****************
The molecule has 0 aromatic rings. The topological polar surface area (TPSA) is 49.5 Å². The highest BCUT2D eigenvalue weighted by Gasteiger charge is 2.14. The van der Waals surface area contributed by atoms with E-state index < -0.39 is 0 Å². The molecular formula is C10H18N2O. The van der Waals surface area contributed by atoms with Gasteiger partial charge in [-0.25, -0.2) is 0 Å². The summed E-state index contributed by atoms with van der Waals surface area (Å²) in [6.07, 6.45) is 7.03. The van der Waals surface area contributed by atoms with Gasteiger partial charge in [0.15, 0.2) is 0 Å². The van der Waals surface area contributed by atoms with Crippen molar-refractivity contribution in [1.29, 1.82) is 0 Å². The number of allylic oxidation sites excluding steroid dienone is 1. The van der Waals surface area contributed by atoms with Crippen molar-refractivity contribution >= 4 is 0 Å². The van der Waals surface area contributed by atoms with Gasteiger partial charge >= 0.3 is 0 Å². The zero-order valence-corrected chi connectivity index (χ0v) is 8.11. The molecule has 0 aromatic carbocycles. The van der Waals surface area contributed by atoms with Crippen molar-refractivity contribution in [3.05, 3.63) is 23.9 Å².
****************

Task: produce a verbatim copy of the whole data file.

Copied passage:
The molecule has 0 aromatic rings. The topological polar surface area (TPSA) is 49.5 Å². The highest BCUT2D eigenvalue weighted by Gasteiger charge is 2.14. The van der Waals surface area contributed by atoms with E-state index < -0.39 is 0 Å². The molecular formula is C10H18N2O. The van der Waals surface area contributed by atoms with Gasteiger partial charge in [-0.25, -0.2) is 0 Å². The summed E-state index contributed by atoms with van der Waals surface area (Å²) in [6.07, 6.45) is 7.03. The van der Waals surface area contributed by atoms with Gasteiger partial charge in [0.15, 0.2) is 0 Å². The van der Waals surface area contributed by atoms with Crippen molar-refractivity contribution in [1.29, 1.82) is 0 Å². The number of allylic oxidation sites excluding steroid dienone is 1. The van der Waals surface area contributed by atoms with Crippen molar-refractivity contribution >= 4 is 0 Å². The van der Waals surface area contributed by atoms with Gasteiger partial charge >= 0.3 is 0 Å². The zero-order valence-corrected chi connectivity index (χ0v) is 8.11. The molecule has 0 aromatic carbocycles. The van der Waals surface area contributed by atoms with Crippen molar-refractivity contribution in [3.05, 3.63) is 23.9 Å².